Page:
I am officially done with worrying about fertility, my two boys are quite enough of a handful . I’m also done with precarity (hopefully!) in academia, I was lucky and managed to secure a permanent position before I started having kids. A number of recent conversations have reminded me about the enormous stresses placed on us as women in the workplace, particularly as we often reach our fertile years right at the point when we are in precarious short term contracts. This is an enormous problem for us as female academics: how do you do motherhood while coping with a precarious working situation?
I wanted to have children from about age 28 onwards, but ‘the time wasn’t right’. I was doing a PhD, and it felt like too much of a risk: my money would run out, I did not want to be the main carer, and felt like the best way of ensuring that would not be the case was to get myself a steady contract. The job application process became emotionally charged: not getting a permanent/long term job would mean not having kids, or maybe having kids but having to choose that over an academic career. What if I got a big grant and had to take time out in the middle of this? I felt I could not talk about this at work: revealing I had intentions to procreate would be the best way of scuppering my chances!
I also remember the fear of announcing my first pregnancy to my boss and colleagues. It was really scary, not knowing what their reaction would be, not knowing whether I would be sidelined or seen differently as a result. I was so lucky, in retrospect, to be in a department that is very supportive of permanent staff members on maternity leave (by now I was in this hallowed position), and good at reintegrating people back into the team. The attitude on my return to work when I asked if I could go part time was very much ‘what do you want to do?’, with a genuinely open slate. I don’t think this was always the case, but the department has learned lessons from the experiences of colleagues who had kids earlier than me. Management is also increasingly made up of people who have kids themselves, and who understand the challenges that women face.
I have no complaints about how I was treated, but I am increasingly aware of the challenges of my peers, particularly those on temporary contracts. How much higher the stakes of being out of the workplace for a long period of time, and to be the one actually growing the child, and experiencing the associated tiredness and emotional roller coaster that this entails. There are risks of being a man in a temporary position at this age too of course, but when your body is not really your own for about a year of your life, the worry of how you will maintain an income, and maintain contact with the academic world is intense. It isn’t really a surprise that we lose women at this stage, even those on permanent contracts can find this a challenge.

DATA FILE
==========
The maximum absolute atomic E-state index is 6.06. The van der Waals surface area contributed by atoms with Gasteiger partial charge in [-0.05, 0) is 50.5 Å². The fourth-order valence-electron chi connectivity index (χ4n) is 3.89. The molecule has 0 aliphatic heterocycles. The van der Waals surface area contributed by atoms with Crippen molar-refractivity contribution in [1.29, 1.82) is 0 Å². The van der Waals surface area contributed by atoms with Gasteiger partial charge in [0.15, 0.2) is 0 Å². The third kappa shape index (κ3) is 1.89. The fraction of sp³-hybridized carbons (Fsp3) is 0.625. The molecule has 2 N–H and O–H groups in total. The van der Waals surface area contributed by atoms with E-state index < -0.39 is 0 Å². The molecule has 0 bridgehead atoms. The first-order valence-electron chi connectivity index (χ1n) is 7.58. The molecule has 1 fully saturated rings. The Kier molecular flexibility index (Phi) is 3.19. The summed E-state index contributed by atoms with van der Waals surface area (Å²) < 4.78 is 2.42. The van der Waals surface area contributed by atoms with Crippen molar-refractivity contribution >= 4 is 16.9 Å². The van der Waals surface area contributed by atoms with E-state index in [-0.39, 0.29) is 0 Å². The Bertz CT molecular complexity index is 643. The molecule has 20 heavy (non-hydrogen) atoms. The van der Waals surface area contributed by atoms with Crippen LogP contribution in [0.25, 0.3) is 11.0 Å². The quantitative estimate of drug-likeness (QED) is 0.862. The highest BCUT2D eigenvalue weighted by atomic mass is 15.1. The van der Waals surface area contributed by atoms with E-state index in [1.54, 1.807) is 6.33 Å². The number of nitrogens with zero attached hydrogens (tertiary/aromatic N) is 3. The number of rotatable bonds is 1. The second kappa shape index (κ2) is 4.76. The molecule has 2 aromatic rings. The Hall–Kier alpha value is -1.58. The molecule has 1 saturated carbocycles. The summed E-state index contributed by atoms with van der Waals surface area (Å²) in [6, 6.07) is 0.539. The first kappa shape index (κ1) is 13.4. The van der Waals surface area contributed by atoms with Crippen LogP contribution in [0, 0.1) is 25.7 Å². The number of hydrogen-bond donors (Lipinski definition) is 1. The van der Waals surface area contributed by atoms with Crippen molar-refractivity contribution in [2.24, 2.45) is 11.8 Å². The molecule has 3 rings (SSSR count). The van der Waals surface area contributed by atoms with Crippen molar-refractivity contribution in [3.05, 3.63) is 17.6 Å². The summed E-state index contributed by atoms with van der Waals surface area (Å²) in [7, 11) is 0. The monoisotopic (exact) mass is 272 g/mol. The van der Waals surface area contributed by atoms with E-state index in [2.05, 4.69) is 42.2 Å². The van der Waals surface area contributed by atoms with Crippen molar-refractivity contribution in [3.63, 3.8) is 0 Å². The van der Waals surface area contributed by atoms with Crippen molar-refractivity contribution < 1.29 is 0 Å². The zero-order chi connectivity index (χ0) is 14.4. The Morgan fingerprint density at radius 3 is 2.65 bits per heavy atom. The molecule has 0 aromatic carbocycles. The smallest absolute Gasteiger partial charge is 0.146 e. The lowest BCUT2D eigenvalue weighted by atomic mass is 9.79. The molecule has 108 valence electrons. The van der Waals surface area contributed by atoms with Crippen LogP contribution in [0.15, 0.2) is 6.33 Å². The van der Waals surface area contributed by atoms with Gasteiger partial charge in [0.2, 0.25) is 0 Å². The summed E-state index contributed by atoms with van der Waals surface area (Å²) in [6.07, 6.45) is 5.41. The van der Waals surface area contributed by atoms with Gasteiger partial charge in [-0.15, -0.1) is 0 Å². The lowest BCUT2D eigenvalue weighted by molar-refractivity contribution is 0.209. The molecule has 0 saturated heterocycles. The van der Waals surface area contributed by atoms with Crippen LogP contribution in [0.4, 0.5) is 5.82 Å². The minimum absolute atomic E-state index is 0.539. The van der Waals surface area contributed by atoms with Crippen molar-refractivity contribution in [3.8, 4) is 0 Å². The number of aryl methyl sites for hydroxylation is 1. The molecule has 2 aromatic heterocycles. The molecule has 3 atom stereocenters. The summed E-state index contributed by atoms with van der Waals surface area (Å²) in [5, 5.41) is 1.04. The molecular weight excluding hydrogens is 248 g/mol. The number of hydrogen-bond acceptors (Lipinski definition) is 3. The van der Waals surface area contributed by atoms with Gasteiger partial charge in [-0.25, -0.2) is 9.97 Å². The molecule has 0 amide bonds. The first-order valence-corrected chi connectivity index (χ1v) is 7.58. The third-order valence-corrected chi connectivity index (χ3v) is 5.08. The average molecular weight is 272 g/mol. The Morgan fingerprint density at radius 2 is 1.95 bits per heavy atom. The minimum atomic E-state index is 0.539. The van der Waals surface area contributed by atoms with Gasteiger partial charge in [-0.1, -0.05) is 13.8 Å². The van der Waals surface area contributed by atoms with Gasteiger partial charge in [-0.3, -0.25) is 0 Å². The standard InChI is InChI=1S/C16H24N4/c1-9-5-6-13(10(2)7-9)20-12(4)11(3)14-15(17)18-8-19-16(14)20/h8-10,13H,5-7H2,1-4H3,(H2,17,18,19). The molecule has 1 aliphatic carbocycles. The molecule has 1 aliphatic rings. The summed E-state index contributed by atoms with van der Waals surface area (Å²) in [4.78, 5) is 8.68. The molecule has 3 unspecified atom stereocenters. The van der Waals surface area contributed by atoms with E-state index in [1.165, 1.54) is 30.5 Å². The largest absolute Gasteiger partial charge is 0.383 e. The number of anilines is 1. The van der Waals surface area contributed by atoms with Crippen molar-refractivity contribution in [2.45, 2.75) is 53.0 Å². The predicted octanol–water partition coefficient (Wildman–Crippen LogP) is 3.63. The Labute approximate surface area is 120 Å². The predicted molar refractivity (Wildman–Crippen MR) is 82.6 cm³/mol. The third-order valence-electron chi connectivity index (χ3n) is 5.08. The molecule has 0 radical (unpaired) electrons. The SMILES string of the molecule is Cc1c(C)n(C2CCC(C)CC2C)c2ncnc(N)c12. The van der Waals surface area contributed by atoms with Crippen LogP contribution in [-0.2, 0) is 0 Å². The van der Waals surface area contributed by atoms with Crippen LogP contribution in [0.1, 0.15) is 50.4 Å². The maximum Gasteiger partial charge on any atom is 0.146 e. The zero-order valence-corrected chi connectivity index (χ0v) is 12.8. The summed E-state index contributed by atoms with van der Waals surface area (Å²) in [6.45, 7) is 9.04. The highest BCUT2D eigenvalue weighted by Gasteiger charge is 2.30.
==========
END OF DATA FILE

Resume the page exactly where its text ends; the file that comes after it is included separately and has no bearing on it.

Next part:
This, for me, should be the real business of initiatives like Athena Swan, which try to ensure women progress in the workplace. How do we find ways of allowing women to be both academics and mothers in the context of precarious contracts? How can we reduce precarity in academia in order to address these issues? I think we need at a minimum to recognise that precarity is particularly challenging for women of child-bearing age, and results in inequalities for women who want to have children. These are structural challenges, but ones that are peculiarly academic: in other fields you are less likely to be still ‘proving your worth’ after many years of education and post doc experience.
In the meantime what can we do in the current system to improve people’s experiences? Hire women of child-bearing age, without prejudice. Celebrate pregnancies no matter who is pregnant, what their contract is and what the implications are for the institution. Think creatively and flexibly about mothers’ reintegration into academic teams after their maternity leave, use part time and flexible working possibilities as a way of helping them to come back. If you are an academic mum or dad yourself, talk openly about yours and others’ experiences, and offer support in mentoring and a listening ear. Include mothers on maternity leave in grant applications. It isn’t that complicated, but the more of us that make these kinds of efforts, the more likely we are to have a gender balanced profession in the future.
Please see comments below the line for further contributions from others, some anonymous.